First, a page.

The human visual system is organized as a hierarchy of maps that share the retina’s topography. Although retinotopic maps have been identified throughout the brain, how much of the brain is visually organized remains unknown. Here we demonstrate widespread stable visual organization beyond the traditional visual system by analyzing topographic connectivity with primary visual cortex during moviewatching, rest, and retinotopic mapping. Detailed visual-spatial organization derived from retinotopic connectivity is modulated by experimental condition. Specifically, traditionally visual regions alternate with default mode network and hippocampus in preferentially representing the center of the visual field. This visual role of hippocampus would allow it to implement sensory predictions by interfacing between abstract memories and concrete perceptions. These results indicate that pervasive sensory coding facilitates the communication between far-flung brain regions.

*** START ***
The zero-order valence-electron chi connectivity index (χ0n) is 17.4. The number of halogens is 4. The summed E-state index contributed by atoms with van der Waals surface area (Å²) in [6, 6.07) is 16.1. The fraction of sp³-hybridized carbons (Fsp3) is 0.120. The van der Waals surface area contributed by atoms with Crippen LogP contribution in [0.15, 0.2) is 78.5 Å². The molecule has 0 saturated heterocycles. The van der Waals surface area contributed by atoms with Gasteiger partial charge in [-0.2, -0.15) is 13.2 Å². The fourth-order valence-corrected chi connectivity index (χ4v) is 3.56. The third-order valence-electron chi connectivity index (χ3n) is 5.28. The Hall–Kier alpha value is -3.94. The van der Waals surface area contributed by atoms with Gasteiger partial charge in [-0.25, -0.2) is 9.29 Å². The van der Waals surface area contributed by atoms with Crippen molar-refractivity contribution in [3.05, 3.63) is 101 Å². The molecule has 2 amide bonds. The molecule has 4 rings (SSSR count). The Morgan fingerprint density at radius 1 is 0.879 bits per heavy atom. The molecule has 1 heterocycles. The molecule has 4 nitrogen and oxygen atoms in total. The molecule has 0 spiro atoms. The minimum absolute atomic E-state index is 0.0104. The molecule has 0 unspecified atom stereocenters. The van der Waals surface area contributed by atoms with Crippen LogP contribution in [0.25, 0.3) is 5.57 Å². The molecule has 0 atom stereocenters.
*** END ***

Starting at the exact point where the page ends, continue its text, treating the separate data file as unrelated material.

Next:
bioRxiv Subject Collection: Neuroscience